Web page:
Girls Get Busy Review: Dada Masilo’s Swan Lake
Written by Minnie
Dada Masilo's reinterpretation of the canonized ballet, Swan Lake (NO, TRUST ME, KEEP READING!), is one of the most uniquely beautiful live performances I have seen in a very long time. Regardless of whether or not you are a fan of ballet or 'classical' arts, this production is worth seeing.
A South African dancer and choreographer, Masilo melds classical and contemporary dance technique with traditional African steps to create high energy, incredibly fluid works of art that delve into such topics as queer issues and race relations. Swan Lake draws upon Pyotr Tchaikovsky’s original ballet but right from the start, it is clear that the performance will aim to shake off all the antiquity associated with the title. The cast emerges, all dressed in tutus regardless of gender, and Nicola Haskins begins a parodical explanation of the hackneyed trajectory of a typical ballet. I’m all for gender-bending and mocking dominant western art forms but I find that attempts often stop short at critique and fail to create something new or alternative. However, this production offers a humorous analysis and then segues into an achingly beautiful, complex exploration of queer identity and problems in South African society. Masilo simultaneously dismantles a predominantly white art form (ballet) with gorgeous African dance and contemporary music (including Steve Reich [!!!!], Rene Avenant, and Arvo Part) but somehow manages to also retain the obvious beauty of Tchaikovsky’s score and general grace of classical ballet.
For those who don’t know the story of Swan Lake beyond the Natalie Portman movie (I literally just wrote Kiera Knightley and then had to google it – I was wrong, duh), like most ballets, it’s about love: Prince Siegfried has just turned 21, the age at which he must be married, so he takes to the woods with some friends because, like, who wants to be married (ever) at 21? While in the woods, he spots a beautiful swan with a crown on its head who later turns into an equally attractive Human Gurl named Odette. She informs him that the evil sorcerer Von Rothbart (who eventually disguises himself as Siegfried’s mentor) cast a spell turning her and the other girls into swans and the lake is formed by the tears of their parents (woah). The only way the spell can be broken is if a man pledges his love to her (ugh, come on). So he’s about to do it because she’s pretty, etc. but then Von Rothbart has to show up and ruin everything, obviously.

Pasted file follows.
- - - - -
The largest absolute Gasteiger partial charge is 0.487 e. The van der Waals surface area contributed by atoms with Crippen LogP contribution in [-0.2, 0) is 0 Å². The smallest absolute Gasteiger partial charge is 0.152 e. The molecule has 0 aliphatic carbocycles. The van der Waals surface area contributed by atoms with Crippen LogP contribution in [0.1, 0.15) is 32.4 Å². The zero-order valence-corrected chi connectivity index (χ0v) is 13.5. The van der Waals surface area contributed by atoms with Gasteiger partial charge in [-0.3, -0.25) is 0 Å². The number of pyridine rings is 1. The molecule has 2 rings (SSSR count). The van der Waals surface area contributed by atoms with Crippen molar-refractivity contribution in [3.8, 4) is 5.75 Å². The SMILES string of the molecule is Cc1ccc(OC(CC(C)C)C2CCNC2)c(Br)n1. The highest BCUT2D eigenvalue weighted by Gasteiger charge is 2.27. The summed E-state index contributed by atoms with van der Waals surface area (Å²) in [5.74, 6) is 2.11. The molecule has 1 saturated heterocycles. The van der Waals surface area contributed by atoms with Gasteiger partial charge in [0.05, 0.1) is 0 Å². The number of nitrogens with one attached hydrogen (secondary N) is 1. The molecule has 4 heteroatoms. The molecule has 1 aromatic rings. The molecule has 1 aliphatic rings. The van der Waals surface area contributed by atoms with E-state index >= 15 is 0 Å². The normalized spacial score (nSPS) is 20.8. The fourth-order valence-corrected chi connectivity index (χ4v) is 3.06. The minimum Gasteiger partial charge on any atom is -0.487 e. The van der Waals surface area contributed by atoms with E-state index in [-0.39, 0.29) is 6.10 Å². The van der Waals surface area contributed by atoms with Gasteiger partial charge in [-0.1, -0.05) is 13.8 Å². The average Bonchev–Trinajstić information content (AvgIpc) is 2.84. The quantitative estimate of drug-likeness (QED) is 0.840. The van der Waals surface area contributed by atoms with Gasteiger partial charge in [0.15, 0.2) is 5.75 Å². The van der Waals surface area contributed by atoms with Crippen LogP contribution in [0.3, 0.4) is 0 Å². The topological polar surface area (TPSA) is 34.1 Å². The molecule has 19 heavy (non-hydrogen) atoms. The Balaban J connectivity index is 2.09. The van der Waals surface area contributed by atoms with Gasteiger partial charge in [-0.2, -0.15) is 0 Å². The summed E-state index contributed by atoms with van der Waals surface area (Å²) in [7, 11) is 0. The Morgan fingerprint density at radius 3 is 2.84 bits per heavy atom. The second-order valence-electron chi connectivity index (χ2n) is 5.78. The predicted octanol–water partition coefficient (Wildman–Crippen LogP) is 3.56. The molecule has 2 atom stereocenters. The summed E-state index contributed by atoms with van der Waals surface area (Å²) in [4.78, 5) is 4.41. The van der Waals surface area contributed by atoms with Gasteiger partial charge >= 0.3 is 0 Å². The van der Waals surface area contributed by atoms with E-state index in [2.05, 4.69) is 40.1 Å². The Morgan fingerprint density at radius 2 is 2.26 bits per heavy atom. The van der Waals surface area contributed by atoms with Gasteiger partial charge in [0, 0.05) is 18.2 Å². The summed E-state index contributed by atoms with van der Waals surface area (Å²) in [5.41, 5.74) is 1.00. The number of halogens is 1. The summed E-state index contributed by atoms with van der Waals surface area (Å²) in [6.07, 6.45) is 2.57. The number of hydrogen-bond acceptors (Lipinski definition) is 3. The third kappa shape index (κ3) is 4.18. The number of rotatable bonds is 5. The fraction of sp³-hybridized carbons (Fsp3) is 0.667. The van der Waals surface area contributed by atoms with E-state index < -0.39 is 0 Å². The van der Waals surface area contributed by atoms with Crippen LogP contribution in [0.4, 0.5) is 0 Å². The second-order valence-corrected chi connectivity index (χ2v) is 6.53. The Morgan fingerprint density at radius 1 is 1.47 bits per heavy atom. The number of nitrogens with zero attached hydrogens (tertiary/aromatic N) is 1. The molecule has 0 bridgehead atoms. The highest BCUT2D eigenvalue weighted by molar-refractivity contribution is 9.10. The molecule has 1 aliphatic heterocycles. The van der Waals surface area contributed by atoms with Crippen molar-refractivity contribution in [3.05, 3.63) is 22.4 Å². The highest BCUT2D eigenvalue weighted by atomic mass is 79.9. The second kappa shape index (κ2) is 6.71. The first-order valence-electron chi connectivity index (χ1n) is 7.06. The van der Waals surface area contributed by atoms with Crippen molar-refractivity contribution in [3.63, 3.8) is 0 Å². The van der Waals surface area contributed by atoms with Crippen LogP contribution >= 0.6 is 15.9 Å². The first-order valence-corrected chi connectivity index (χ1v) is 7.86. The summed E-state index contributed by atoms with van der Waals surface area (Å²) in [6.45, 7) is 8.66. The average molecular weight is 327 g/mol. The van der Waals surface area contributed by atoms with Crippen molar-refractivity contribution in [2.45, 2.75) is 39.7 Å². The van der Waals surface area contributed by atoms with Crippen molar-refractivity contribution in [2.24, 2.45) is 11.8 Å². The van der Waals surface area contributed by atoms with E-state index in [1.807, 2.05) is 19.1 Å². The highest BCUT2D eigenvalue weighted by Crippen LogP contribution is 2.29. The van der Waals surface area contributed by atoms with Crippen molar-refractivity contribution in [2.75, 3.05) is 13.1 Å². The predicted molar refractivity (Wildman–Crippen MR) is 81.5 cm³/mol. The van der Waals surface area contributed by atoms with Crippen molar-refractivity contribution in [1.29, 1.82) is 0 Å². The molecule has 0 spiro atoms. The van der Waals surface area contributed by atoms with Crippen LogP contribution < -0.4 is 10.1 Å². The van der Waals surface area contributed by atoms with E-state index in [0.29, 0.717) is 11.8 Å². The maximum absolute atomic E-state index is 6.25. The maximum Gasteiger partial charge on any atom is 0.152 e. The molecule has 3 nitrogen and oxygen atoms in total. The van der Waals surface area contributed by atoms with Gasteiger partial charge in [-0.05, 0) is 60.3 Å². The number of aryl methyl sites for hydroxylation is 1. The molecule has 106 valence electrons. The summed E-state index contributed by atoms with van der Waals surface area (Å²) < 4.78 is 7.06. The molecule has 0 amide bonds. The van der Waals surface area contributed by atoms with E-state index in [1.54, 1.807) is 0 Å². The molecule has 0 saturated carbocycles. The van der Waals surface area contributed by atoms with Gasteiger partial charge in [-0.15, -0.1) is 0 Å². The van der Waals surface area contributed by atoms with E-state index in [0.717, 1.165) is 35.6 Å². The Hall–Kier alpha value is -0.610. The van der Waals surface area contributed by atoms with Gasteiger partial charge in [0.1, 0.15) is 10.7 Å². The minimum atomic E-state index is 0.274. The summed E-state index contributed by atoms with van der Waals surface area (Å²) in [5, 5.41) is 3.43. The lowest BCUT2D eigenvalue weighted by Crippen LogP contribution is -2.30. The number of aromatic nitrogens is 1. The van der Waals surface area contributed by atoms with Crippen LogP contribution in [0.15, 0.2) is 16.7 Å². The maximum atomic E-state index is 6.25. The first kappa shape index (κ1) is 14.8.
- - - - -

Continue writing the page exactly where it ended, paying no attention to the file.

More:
The next day, at Siegfried’s birthday bash, he’s presented with all these women he can choose from because he’s a prince and that’s okay. Von Rothbart shows up IN DISGUISE with his daughter who is also IN DISGUISE (because of magic) as Odette. Siegfried confesses his love to her thinking it’s Odette but the real Odette has actually been watching from afar the whole time!!! She flees! Siegfried, realizing his mistake, chases after her. Von Rothbart is like, ‘haha, yes, you idiot’ and reveals his and his daughter’s true forms. Basically everything goes wrong from there and Odette and Siegfried kill themselves (and the other Swan Girls drown Von Rothbart and daughter). It’s all very upsetting!!!
So, take all the heartache of this story and contextualize it into real-life issues: Masilo’s Siegfried is attempting to explain to his parents that he cannot marry because he is in love with someone else… that someone else is revealed to be another man. The pas de deux between Siegfried and his real love is otherworldly. Their bodies barely touch but are so connected in this liquidy hybrid of classical ballet and African dance. Masilo swaps in Saint-Saëns’ “The Swan” here (and several other times throughout the ballet) and I think it so perfectly captures the unbearable feelings the characters are attempting to express. I can’t describe this scene in any other way except to say I cried. What hurt my heart even more was the rhythmic, pulsing group dance in violent response to Siegfried’s forbidden love.In one moment, a friend or relative silently walks up to Siegfried and mimes that her heart has been broken because of his love for another man. This was the hardest thing for me to handle, that queerness is so fundamentally wrong in some people’s eyes that it would break their heart if they found out such a thing about a family member or friend. Gah.
The ballet reaches its climax of emotional devastation by invoking the horrors of AIDS and violence in South African society but none of this is excessive; it is all done so carefully and beautifully. The dancers come out all together for the final scene with long black skirts and bare tops. As their bodies stretch on the shadowy stage, it is difficult to tell which are meant to be read as ‘male’ or ‘female’. Each body collapses to the floor one by one until only Siegfried’s true love is left. He drops too, finally. I couldn’t speak once it ended but I knew that I had lived through something really important.
Dada Masilo’s Swan Lake just finished its run in Paris. If you have an opportunity to see it in a city near you, I can’t recommend it enough. At the very least, check out the videos on Vimeo and Youtube!